The Mississippi Blues Trail starts in Memphis.

Head south from Memphis to Tunica, Mississippi, where you’ll find the Gateway to the Blues Museum. Next, make your way to Clarksdale, where you’ll get a more in-depth overview at the Delta Blues Museum. Listen to music and eat and drink at Ground Zero Blues Club.

Keep heading south to Cleveland, where you want to devote time to the Grammy Museum Mississippi. Spend the night at the Cotton House and listen to more live music while you dine at Airport Grocery.

In Leland, you’ll get more blues education at the Highway 61 Blues Museum, and fine Southern hospitality at The Thompson House, plus some American history that isn’t specifically related to the genre when you stop at the Jim Henson Boyhood Home Museum.


A two-hour drive from Memphis, Tupelo makes a worthwhile side trip. Start your day in Tupelo at Connie’s Fried Chicken, where everyone in town goes for a chicken biscuit and a blueberry doughnut. Head next to Brices Cross Roads National Battlefield, which commemorates a bloody encounter in the U.S. Civil War. Lunch should be at Johnnie’s Drive-In, because that’s where Elvis liked to eat. The rest of the day is focused on the King: The Elvis Presley Birthplace gives insight into his humble beginnings. Tupelo Hardware Company, right downtown, is where he got his first guitar. Finish the day with live music and good beer and food at Blue Canoe.

blueberry doughnuts at Connie’s Fried Chicken


Built on land that once belonged to the Chickasaw Nation, the city of Oxford was founded to be a university town like its namesake in England. Mission accomplished: Oxford is home to University of Mississippi, affectionately called Ole Miss. Assuming you are not in town for an SEC football game, start with breakfast and coffee at Bottletree Bakery before heading to campus for a tour. Follow the Bailey’s Woods Trail to reach Rowan Oak, the home of celebrated author William Faulkner. Pay your respects at Saint Peter’s Cemetery, where he is buried. For dinner, enjoy a sustainable feast at Oxford Canteen. End the evening with an author reading at Off Square Books or a live music performance, such as the Thacker Mountain Radio Hour.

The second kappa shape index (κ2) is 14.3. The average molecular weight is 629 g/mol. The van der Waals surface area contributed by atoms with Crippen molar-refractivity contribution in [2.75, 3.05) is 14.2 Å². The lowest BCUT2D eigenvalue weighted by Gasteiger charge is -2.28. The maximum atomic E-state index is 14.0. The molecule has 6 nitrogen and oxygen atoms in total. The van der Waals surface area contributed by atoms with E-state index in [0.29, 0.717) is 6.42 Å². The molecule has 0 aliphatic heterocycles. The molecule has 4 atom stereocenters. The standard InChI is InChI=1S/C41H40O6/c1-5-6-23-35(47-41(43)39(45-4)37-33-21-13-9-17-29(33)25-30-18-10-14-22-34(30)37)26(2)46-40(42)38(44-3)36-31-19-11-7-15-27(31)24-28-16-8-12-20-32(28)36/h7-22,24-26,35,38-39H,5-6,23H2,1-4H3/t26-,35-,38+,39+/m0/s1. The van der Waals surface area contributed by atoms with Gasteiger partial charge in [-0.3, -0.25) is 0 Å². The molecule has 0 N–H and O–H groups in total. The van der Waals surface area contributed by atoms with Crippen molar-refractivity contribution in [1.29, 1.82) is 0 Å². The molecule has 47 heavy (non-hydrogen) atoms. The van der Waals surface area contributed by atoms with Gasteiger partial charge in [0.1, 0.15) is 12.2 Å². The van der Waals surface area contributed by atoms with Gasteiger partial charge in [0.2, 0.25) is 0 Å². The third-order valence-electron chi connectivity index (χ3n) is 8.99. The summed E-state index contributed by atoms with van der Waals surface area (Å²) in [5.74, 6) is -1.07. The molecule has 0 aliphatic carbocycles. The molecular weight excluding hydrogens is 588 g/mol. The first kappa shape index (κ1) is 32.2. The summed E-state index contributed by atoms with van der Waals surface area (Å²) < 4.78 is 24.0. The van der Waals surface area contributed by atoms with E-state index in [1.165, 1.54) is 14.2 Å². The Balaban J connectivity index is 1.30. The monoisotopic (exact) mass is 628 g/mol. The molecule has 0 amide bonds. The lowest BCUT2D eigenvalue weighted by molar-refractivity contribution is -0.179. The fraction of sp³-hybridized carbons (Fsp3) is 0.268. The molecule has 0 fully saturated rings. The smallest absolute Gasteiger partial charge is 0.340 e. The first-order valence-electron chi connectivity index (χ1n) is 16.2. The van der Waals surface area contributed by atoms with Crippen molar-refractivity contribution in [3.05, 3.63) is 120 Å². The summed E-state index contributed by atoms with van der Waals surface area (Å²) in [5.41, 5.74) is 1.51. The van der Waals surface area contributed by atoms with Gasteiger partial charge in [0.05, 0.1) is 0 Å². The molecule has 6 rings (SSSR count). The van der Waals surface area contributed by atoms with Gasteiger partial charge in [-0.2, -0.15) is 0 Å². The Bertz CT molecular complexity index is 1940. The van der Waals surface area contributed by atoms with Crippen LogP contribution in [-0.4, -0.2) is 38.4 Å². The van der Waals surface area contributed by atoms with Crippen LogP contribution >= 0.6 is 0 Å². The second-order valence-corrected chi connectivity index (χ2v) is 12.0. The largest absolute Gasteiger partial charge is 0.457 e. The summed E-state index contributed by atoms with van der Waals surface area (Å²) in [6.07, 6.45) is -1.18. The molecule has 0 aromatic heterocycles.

Little Rock

Your first stop must be Little Rock Central High School National Historic Site, with a moving tour that tells the story of the desegregation of public schools and the bravery of the Little Rock Nine who made it happen. Eat lunch at The Root Café, which sources most of its ingredients locally from within the state of Arkansas. Spend the afternoon strolling in SoMa, a charming neighborhood with restaurants, shops, and the ESSE Purse Museum, which documents women’s history through the contents of their handbags. Next head to the William J. Clinton Presidential Library and Museum, repository of the archives of the city’s favorite son. Treat yourself to a fine dinner at One Eleven at The Capital, where you can take in the beauty of the Capital Hotel, even if you are not staying the night.